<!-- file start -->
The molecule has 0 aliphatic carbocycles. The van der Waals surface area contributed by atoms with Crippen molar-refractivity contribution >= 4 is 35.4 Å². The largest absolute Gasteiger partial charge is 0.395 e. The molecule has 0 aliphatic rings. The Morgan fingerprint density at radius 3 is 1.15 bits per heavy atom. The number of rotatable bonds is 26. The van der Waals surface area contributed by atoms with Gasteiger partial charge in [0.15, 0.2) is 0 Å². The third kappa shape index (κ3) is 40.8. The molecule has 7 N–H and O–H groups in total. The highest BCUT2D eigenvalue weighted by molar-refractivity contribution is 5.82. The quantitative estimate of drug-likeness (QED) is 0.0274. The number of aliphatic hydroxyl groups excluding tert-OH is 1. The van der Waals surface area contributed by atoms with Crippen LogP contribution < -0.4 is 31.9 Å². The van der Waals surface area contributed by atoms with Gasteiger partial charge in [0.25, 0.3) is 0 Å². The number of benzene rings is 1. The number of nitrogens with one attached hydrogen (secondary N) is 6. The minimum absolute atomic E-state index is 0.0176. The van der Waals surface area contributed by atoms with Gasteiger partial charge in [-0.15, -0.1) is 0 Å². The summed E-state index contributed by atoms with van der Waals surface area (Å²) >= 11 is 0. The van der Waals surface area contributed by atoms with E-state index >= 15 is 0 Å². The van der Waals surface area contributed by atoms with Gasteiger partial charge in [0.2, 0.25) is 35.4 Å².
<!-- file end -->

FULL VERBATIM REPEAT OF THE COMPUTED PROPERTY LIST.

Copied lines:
The molecule has 0 aliphatic carbocycles. The van der Waals surface area contributed by atoms with Crippen molar-refractivity contribution >= 4 is 35.4 Å². The largest absolute Gasteiger partial charge is 0.395 e. The molecule has 0 aliphatic rings. The Morgan fingerprint density at radius 3 is 1.15 bits per heavy atom. The number of rotatable bonds is 26. The van der Waals surface area contributed by atoms with Gasteiger partial charge in [0.15, 0.2) is 0 Å². The third kappa shape index (κ3) is 40.8. The molecule has 7 N–H and O–H groups in total. The highest BCUT2D eigenvalue weighted by molar-refractivity contribution is 5.82. The quantitative estimate of drug-likeness (QED) is 0.0274. The number of aliphatic hydroxyl groups excluding tert-OH is 1. The van der Waals surface area contributed by atoms with Crippen LogP contribution < -0.4 is 31.9 Å². The van der Waals surface area contributed by atoms with Gasteiger partial charge in [0.25, 0.3) is 0 Å². The number of benzene rings is 1. The number of nitrogens with one attached hydrogen (secondary N) is 6. The minimum absolute atomic E-state index is 0.0176. The van der Waals surface area contributed by atoms with Gasteiger partial charge in [-0.15, -0.1) is 0 Å². The summed E-state index contributed by atoms with van der Waals surface area (Å²) >= 11 is 0. The van der Waals surface area contributed by atoms with E-state index >= 15 is 0 Å². The van der Waals surface area contributed by atoms with Gasteiger partial charge in [0.2, 0.25) is 35.4 Å².